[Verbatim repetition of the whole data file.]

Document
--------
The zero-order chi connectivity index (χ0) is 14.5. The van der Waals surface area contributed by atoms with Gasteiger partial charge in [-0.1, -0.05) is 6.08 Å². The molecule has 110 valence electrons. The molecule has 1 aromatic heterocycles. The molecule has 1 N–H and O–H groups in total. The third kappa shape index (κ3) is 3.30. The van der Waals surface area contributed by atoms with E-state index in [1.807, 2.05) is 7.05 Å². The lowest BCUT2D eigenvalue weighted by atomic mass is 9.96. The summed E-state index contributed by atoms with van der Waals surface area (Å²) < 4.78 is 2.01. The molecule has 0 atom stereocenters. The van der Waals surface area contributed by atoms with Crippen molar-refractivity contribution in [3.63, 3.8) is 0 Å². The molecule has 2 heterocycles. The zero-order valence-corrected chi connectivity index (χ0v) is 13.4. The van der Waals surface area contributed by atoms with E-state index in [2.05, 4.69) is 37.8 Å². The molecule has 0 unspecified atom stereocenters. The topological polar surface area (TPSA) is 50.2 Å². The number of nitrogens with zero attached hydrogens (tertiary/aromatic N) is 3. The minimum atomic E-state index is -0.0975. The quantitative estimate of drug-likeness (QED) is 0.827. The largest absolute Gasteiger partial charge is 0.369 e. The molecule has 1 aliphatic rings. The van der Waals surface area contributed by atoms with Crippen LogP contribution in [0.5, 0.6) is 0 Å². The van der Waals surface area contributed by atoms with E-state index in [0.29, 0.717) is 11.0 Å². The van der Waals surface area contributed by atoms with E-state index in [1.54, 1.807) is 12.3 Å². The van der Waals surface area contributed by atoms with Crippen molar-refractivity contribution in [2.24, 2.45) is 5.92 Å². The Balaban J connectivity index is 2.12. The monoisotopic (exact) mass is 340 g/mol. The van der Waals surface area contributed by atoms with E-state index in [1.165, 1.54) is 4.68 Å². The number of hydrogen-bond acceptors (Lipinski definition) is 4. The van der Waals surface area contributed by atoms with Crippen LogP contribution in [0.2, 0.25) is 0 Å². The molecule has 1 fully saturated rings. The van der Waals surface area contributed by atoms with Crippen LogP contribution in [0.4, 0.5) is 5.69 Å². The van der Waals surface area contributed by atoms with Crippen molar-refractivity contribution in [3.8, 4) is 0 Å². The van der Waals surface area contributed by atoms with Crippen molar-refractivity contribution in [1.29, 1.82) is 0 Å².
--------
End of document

The zero-order chi connectivity index (χ0) is 14.5. The van der Waals surface area contributed by atoms with Gasteiger partial charge in [-0.1, -0.05) is 6.08 Å². The molecule has 110 valence electrons. The molecule has 1 aromatic heterocycles. The molecule has 1 N–H and O–H groups in total. The third kappa shape index (κ3) is 3.30. The van der Waals surface area contributed by atoms with E-state index in [1.807, 2.05) is 7.05 Å². The lowest BCUT2D eigenvalue weighted by atomic mass is 9.96. The summed E-state index contributed by atoms with van der Waals surface area (Å²) < 4.78 is 2.01. The molecule has 0 atom stereocenters. The van der Waals surface area contributed by atoms with Crippen molar-refractivity contribution in [3.63, 3.8) is 0 Å². The molecule has 2 heterocycles. The zero-order valence-corrected chi connectivity index (χ0v) is 13.4. The van der Waals surface area contributed by atoms with E-state index in [2.05, 4.69) is 37.8 Å². The molecule has 0 unspecified atom stereocenters. The topological polar surface area (TPSA) is 50.2 Å². The number of nitrogens with zero attached hydrogens (tertiary/aromatic N) is 3. The minimum atomic E-state index is -0.0975. The quantitative estimate of drug-likeness (QED) is 0.827. The largest absolute Gasteiger partial charge is 0.369 e. The molecule has 1 aliphatic rings. The van der Waals surface area contributed by atoms with Crippen LogP contribution in [0.5, 0.6) is 0 Å². The van der Waals surface area contributed by atoms with E-state index in [0.29, 0.717) is 11.0 Å². The van der Waals surface area contributed by atoms with E-state index in [1.54, 1.807) is 12.3 Å². The van der Waals surface area contributed by atoms with Crippen molar-refractivity contribution in [2.24, 2.45) is 5.92 Å². The Balaban J connectivity index is 2.12. The monoisotopic (exact) mass is 340 g/mol. The van der Waals surface area contributed by atoms with E-state index in [1.165, 1.54) is 4.68 Å². The number of hydrogen-bond acceptors (Lipinski definition) is 4. The van der Waals surface area contributed by atoms with Crippen LogP contribution in [0.2, 0.25) is 0 Å². The molecule has 1 fully saturated rings. The van der Waals surface area contributed by atoms with Crippen LogP contribution in [0.4, 0.5) is 5.69 Å². The van der Waals surface area contributed by atoms with Crippen molar-refractivity contribution in [3.8, 4) is 0 Å². The van der Waals surface area contributed by atoms with Crippen molar-refractivity contribution in [1.29, 1.82) is 0 Å².